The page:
- Unique products and services. Edge computing makes possible a number of mobile devices that wouldn’t otherwise be available to end users. Consumer demand for “smart” products continues to rise, and these products rely on edge computing.
- Improved monitoring. Edge computing also allows businesses to keep track of a lot of things they wouldn’t otherwise be able to track. This is particularly important for smart factories, smart agriculture, smart grids, and IIoT use cases.
What Are the Challenges of Edge Computing?
As you might expect, edge computing also has some downsides. Here are some of the most significant:
- Increased maintenance burdens. If your enterprise has dozens or hundreds or even thousands of edge computing devices, your staff then needs to maintain all those devices. That can add more burden to IT departments and require staff to travel to a lot of different locations, all of which can increase costs.
- Security risks. As mentioned above, edge computing does decrease some security risks, but it also creates some others. In some cases, attackers might be able to gain access to networks by compromising an edge device. And instead of having a few centralized systems to protect, teams must now secure many smaller devices. Ensuring that each device has an adequate level of protection can be time-consuming and costly.
- Missing data. If you transmit only a subset of your data to the cloud after it has been processed at the edge, it’s possible that you might be missing a critical piece of information. Organizations need to design their edge computing environments with care to ensure that they have access to all relevant information when they need it.
- Scalability. Scaling out your edge computing network requires you to deploy new hardware. That is generally more difficult than scaling in a cloud computing environment.
- Environmental challenges. Cloud servers live in highly controlled data centers, but edge devices are often outdoors where they can be affected by weather, dust, pollution, human beings, or even animals. Depending on the use case, you might need to design your edge devices so they can withstand being hit by lightning, run over by a truck, or nibbled by wildlife.
- Lack of standards. In many edge computing use cases, industries have not yet settled on one standard for key pieces of the technology stack. This makes it difficult to achieve interoperability, and it exposes organizations to the risk that they might bet on a technology that soon becomes obsolete.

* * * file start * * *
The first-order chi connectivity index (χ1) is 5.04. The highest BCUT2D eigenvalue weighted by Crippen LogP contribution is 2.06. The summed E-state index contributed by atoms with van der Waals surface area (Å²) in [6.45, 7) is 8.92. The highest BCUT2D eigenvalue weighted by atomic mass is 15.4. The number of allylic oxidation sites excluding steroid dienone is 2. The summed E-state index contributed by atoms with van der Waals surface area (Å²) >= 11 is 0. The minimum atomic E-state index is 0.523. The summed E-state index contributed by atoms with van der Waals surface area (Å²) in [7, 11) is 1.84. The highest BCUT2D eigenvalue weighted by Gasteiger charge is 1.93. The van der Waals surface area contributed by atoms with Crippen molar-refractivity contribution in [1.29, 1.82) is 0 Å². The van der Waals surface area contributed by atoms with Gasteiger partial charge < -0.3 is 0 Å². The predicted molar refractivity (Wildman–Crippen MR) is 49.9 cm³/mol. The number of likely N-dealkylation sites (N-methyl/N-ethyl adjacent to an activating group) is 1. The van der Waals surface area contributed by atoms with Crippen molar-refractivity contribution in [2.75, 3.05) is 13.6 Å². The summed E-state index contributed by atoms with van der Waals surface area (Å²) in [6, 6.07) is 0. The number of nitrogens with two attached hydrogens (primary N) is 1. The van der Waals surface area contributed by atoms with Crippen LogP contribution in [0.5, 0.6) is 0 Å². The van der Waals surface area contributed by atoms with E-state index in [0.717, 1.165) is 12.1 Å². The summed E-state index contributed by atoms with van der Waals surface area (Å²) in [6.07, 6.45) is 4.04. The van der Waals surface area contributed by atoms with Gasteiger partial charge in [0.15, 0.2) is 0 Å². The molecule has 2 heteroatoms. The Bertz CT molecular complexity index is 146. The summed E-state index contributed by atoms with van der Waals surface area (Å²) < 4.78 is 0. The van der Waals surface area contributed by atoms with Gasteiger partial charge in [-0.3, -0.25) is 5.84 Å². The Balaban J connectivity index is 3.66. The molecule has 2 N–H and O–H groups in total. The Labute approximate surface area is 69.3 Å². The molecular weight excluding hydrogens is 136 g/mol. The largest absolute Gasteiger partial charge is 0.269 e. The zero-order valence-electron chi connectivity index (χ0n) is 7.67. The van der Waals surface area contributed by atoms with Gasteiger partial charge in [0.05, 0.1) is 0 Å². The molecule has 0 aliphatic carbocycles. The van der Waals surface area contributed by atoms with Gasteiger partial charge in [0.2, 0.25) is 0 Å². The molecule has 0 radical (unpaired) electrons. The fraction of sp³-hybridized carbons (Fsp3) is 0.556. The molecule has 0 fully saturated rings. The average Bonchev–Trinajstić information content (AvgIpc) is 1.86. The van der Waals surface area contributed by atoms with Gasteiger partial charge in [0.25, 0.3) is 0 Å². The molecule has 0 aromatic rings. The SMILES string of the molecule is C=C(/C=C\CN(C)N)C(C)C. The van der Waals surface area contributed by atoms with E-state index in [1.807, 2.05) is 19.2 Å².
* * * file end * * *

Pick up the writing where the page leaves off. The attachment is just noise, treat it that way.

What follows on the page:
- Logistical hurdles. Getting an edge computing environment up and running can be difficult from both a technological and human resources point of view. For example, organizations may face challenges in powering devices, ensuring that devices turn on automatically when necessary, or even finding room for devices in use cases where physical space is limited. While these hurdles are not insurmountable, organizations should consider them before embarking on an edge computing initiative.
Why Is Edge Computing Important?
Despite these challenges, enterprises should be paying attention to the edge computing trend and considering how their company might participate. Here’s why:
- The market for edge computing devices is huge—and growing. According to IDC, the edge computing market will be worth about $250.6 billion in 2024. And the market is growing every year. Your competitors are certainly participating in this trend, and if you want to keep up, you need to be examining how your company could profit.
- Edge computing complements cloud computing. For more than a decade, cloud computing has been on the rise. But it doesn’t make financial sense to do all your data processing and storage in the cloud—and it might not be feasible for security or compliance reasons as well. A solid edge computing strategy is often a necessary balance for a good cloud computing strategy.
- Edge computing can make enterprises more efficient. As previously mentioned, edge computing can save both time and money. Organizations should carefully examine ROI to determine where edge computing might make sense for their operations.
- Edge computing enables new products and services. Consumers and businesses alike are looking to purchase new products and services that integrate computing capabilities into daily life. Edge computing can open up new business models and new ways of serving customers.
- Edge computing can make life better. Edge computing drives a whole lot of innovation that makes the world safer and more enjoyable. It helps make cars safer, shopping and dining more convenient, farms and factories more productive, supply chains more efficient, and living rooms more fun.
- Edge computing is here to stay. Given the tremendous benefits offered by edge computing and how deeply it is integrated into daily life, it’s highly unlikely that edge devices will be going away anytime soon. Instead, as with cloud computing, it’s likely that we’ll just begin to think of edge computing as “computing.”